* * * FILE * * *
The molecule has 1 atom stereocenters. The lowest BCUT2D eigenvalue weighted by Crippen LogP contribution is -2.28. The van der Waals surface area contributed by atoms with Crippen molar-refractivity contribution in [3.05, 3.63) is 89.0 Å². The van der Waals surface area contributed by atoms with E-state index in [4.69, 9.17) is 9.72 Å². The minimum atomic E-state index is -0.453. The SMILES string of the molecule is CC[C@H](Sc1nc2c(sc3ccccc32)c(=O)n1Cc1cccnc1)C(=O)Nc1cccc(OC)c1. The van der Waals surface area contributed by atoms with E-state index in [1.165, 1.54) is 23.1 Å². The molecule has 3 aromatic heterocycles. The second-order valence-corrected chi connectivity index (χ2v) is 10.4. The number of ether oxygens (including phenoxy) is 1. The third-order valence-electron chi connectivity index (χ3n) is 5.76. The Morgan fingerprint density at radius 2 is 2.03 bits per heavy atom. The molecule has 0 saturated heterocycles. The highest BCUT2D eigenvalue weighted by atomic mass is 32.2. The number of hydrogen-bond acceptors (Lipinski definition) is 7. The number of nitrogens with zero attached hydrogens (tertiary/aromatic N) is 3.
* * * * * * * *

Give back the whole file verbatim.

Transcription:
The molecule has 1 atom stereocenters. The lowest BCUT2D eigenvalue weighted by Crippen LogP contribution is -2.28. The van der Waals surface area contributed by atoms with Crippen molar-refractivity contribution in [3.05, 3.63) is 89.0 Å². The van der Waals surface area contributed by atoms with E-state index in [4.69, 9.17) is 9.72 Å². The minimum atomic E-state index is -0.453. The SMILES string of the molecule is CC[C@H](Sc1nc2c(sc3ccccc32)c(=O)n1Cc1cccnc1)C(=O)Nc1cccc(OC)c1. The van der Waals surface area contributed by atoms with E-state index in [1.165, 1.54) is 23.1 Å². The molecule has 3 aromatic heterocycles. The second-order valence-corrected chi connectivity index (χ2v) is 10.4. The number of ether oxygens (including phenoxy) is 1. The third-order valence-electron chi connectivity index (χ3n) is 5.76. The Morgan fingerprint density at radius 2 is 2.03 bits per heavy atom. The molecule has 0 saturated heterocycles. The highest BCUT2D eigenvalue weighted by atomic mass is 32.2. The number of hydrogen-bond acceptors (Lipinski definition) is 7. The number of nitrogens with zero attached hydrogens (tertiary/aromatic N) is 3.